Russian President Vladimir Putin and his US counterpart Joe Biden have agreed to a summit to be held only if Moscow does not invade Ukraine, reported news agency AFP.
Both leaders have said yes in principle to the summit, proposed by French President Emmanuel Macron, his office said, with the White House confirming Biden’s willingness, though it was notably cautious.
A senior administration official told AFP: “Timing to be determined. Format to be determined so it’s all completely notional.”
The Elysee added that the summit will be expanded to “relevant stakeholders” and that preparations would start between Russia and the United States on Thursday.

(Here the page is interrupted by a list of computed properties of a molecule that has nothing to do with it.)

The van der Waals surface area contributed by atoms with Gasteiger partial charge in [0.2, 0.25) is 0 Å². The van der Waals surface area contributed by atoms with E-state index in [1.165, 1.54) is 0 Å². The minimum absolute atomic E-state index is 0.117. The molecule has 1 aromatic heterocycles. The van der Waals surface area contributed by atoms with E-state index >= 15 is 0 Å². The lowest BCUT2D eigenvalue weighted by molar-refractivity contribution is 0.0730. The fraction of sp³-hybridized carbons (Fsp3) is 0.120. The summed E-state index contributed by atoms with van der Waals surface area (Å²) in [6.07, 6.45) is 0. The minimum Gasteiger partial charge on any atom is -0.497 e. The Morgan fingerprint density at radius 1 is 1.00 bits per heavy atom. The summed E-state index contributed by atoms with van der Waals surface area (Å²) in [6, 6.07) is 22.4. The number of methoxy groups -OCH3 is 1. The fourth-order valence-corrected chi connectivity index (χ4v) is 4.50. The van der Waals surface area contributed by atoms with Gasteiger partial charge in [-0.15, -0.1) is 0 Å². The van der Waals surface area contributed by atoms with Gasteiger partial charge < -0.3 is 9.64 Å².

The possible breakthrough came after Washington warned of an imminent invasion and Ukraine and Russia blamed each other for a spike in shellings on the front line separating Kyiv’s forces from Moscow-backed separatists.
The bombardments have sent Ukrainians fleeing to cellars and other shelters, while some civilians have been evacuated.
In its own statement, the White House warned that it was still ready “to impose swift and severe consequences” should Russia invade.
“And currently, Russia appears to be continuing preparations for a full-scale assault on Ukraine very soon,” US press secretary Jen Psaki said.
Washington and other Western capitals say that Russia has massed more than 150,000 troops on Ukraine’s borders and is ready to launch a full-scale assault.
Moscow denies any intention to invade its neighbour, but has demanded that the NATO alliance permanently rule out Ukraine’s bid for membership and called for the withdrawal of Western forces deployed in eastern Europe since the end of the Cold War.
The announcement of the summit came moments after Macron held his second marathon call with Putin of the day.